Indeed the sons of Zadok led the worship and sacrifice in the first and second temples in unbroken succession, all the way until the 140s BC when the later Maccabean rulers stole the priesthood from them. The sons of Zadok disappeared from history, were not there to go in and out before Yeshua, and the scripture appeared to be broken.
But then the Dead Sea Scrolls came to light in 1946-7. More specifically, some of these Qumran texts when finally published in the 1980s-90s contained a stunning revelation: the community that produced the scrolls was founded and led by the sons of Zadok after they lost the priesthood.
There’s good reason to identify this Qumran community with the Essenes, who were already known to us through the Jewish writers Josephus and Philo, and the Roman historian Pliny the Elder. From them we learn that the Essenes (their name possibly derived from the Greek word for “pious” or “devout”) were one of the three major schools of thought among the Jewish people in the first century, along with the Pharisees and Sadducees. We also learn that the Essenes were not just an isolated monastic community in the desert, but were found in every city (totalling 4000 members according to Josephus, compared to 6000 Pharisees).
Enter now Bargil Pixner, a Benedictine monk living in Dormition Abbey on Mount Zion in the 1970s. He picked up on Josephus’ obscure reference to a Gate of the Essenes on Mount Zion, set out looking for it, and actually found it. And as he began to reconstruct the history of Mount Zion in the first century, a picture emerged of a substantial community of Essenes–many of them priestly sons of Zadok–living there in their own quarter.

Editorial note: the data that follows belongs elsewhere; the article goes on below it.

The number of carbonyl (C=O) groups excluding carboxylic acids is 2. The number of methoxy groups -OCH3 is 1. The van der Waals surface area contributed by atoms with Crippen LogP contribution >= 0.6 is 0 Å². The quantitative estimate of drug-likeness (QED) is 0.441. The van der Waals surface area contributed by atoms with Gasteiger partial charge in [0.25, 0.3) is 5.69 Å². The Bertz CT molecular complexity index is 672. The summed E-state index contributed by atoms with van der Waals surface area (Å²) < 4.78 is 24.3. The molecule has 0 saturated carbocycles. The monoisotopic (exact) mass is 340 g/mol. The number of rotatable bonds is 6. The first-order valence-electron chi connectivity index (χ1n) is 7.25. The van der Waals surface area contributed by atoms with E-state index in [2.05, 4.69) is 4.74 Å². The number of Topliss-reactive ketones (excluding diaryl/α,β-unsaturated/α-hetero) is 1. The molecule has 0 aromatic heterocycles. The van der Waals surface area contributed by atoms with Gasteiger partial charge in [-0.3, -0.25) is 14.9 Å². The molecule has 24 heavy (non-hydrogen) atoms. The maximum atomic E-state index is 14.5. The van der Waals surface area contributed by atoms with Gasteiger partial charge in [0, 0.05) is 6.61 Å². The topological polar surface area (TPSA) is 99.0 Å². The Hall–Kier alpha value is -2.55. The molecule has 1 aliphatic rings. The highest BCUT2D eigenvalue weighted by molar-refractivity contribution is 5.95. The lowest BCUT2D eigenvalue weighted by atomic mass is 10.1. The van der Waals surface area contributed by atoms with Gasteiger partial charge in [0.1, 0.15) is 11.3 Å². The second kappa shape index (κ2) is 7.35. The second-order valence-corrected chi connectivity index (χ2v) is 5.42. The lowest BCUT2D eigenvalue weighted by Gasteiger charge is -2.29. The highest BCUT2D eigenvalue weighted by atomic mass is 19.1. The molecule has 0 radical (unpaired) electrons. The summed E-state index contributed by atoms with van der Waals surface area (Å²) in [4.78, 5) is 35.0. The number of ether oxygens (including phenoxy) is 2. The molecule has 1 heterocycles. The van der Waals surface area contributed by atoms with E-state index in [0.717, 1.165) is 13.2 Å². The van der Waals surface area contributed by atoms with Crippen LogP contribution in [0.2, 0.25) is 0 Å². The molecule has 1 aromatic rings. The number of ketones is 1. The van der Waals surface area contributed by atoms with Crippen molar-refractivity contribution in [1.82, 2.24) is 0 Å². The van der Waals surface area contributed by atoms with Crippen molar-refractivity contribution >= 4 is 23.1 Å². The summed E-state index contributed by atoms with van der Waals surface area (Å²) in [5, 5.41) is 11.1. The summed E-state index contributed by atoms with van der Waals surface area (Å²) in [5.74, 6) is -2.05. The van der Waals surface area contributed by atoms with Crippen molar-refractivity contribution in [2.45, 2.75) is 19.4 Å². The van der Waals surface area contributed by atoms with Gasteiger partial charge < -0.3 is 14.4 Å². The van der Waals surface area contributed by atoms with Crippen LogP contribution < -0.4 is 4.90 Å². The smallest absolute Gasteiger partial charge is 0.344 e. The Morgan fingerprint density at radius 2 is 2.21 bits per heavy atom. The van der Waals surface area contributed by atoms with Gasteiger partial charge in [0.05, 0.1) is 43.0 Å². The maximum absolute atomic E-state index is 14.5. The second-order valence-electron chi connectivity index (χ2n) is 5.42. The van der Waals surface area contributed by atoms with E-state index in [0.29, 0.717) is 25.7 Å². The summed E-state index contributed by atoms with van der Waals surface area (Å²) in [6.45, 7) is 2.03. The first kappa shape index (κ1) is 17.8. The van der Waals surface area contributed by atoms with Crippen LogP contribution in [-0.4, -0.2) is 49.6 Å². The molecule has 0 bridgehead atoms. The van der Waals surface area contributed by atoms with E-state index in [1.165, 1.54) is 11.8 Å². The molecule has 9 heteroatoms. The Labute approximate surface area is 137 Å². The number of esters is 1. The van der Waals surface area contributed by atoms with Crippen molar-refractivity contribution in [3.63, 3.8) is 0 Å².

For me this was another Why have I never heard this before? moment. The implications, many of them spelled out in the pioneering work of religious studies professor Elizabeth McNamer, are potentially profound for the history of Pentecost and the first community of Jewish believers in Jerusalem.
The traditional site of the Last Supper is on Mount Zion, next to the traditional (and contested) site of David’s tomb. Did the Essenes establish their community there in honor of David, who confirmed and established their priestly line? And when the gospels tell us Jesus directed his disciples to go into the city and find the upper room where they could gather, did he send them intentionally to these friendly sons of Zadok, who had in each city an official in charge of hospitality for like-minded pious believers? (One theory holds that the “man carrying a water jar” would have been a celibate Essene, since in other Jewish communities this was woman’s work!).